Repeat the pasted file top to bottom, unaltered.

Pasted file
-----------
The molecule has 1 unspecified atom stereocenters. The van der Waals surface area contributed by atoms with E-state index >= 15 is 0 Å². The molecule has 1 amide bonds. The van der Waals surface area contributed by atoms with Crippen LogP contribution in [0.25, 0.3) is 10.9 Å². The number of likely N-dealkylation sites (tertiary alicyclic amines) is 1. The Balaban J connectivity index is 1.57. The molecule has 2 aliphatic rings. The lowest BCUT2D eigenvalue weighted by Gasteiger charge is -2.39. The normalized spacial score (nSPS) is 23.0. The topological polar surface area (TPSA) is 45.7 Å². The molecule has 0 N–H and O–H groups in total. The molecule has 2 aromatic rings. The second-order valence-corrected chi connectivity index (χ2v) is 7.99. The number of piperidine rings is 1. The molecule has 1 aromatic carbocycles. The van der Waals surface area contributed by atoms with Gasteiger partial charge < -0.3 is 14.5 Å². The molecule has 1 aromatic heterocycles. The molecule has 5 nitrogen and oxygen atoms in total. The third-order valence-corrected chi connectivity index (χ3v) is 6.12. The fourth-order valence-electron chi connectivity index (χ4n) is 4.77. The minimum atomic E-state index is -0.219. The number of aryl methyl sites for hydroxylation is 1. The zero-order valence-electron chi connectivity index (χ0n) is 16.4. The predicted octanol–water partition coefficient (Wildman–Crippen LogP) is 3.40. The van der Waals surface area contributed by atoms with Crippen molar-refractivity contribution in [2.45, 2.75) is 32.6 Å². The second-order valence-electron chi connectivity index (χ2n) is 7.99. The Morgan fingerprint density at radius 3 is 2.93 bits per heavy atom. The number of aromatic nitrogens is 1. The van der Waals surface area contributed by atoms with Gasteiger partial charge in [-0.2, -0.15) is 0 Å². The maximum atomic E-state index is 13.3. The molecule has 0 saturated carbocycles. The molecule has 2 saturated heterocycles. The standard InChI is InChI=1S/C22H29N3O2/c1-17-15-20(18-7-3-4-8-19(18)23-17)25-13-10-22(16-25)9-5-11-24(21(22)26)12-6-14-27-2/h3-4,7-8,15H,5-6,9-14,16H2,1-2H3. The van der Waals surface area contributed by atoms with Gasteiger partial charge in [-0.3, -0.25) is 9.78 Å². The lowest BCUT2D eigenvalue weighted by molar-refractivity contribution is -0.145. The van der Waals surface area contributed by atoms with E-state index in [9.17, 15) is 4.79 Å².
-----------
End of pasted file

The molecule has 1 unspecified atom stereocenters. The van der Waals surface area contributed by atoms with E-state index >= 15 is 0 Å². The molecule has 1 amide bonds. The van der Waals surface area contributed by atoms with Crippen LogP contribution in [0.25, 0.3) is 10.9 Å². The number of likely N-dealkylation sites (tertiary alicyclic amines) is 1. The Balaban J connectivity index is 1.57. The molecule has 2 aliphatic rings. The lowest BCUT2D eigenvalue weighted by Gasteiger charge is -2.39. The normalized spacial score (nSPS) is 23.0. The topological polar surface area (TPSA) is 45.7 Å². The molecule has 0 N–H and O–H groups in total. The molecule has 2 aromatic rings. The second-order valence-corrected chi connectivity index (χ2v) is 7.99. The number of piperidine rings is 1. The molecule has 1 aromatic carbocycles. The van der Waals surface area contributed by atoms with Gasteiger partial charge < -0.3 is 14.5 Å². The molecule has 1 aromatic heterocycles. The molecule has 5 nitrogen and oxygen atoms in total. The third-order valence-corrected chi connectivity index (χ3v) is 6.12. The fourth-order valence-electron chi connectivity index (χ4n) is 4.77. The minimum atomic E-state index is -0.219. The number of aryl methyl sites for hydroxylation is 1. The zero-order valence-electron chi connectivity index (χ0n) is 16.4. The predicted octanol–water partition coefficient (Wildman–Crippen LogP) is 3.40. The van der Waals surface area contributed by atoms with Crippen molar-refractivity contribution in [2.45, 2.75) is 32.6 Å². The second-order valence-electron chi connectivity index (χ2n) is 7.99. The Morgan fingerprint density at radius 3 is 2.93 bits per heavy atom. The number of aromatic nitrogens is 1. The van der Waals surface area contributed by atoms with Gasteiger partial charge in [-0.2, -0.15) is 0 Å². The maximum atomic E-state index is 13.3. The molecule has 0 saturated carbocycles. The molecule has 2 saturated heterocycles. The standard InChI is InChI=1S/C22H29N3O2/c1-17-15-20(18-7-3-4-8-19(18)23-17)25-13-10-22(16-25)9-5-11-24(21(22)26)12-6-14-27-2/h3-4,7-8,15H,5-6,9-14,16H2,1-2H3. The van der Waals surface area contributed by atoms with Gasteiger partial charge in [-0.3, -0.25) is 9.78 Å². The lowest BCUT2D eigenvalue weighted by molar-refractivity contribution is -0.145. The van der Waals surface area contributed by atoms with E-state index in [9.17, 15) is 4.79 Å².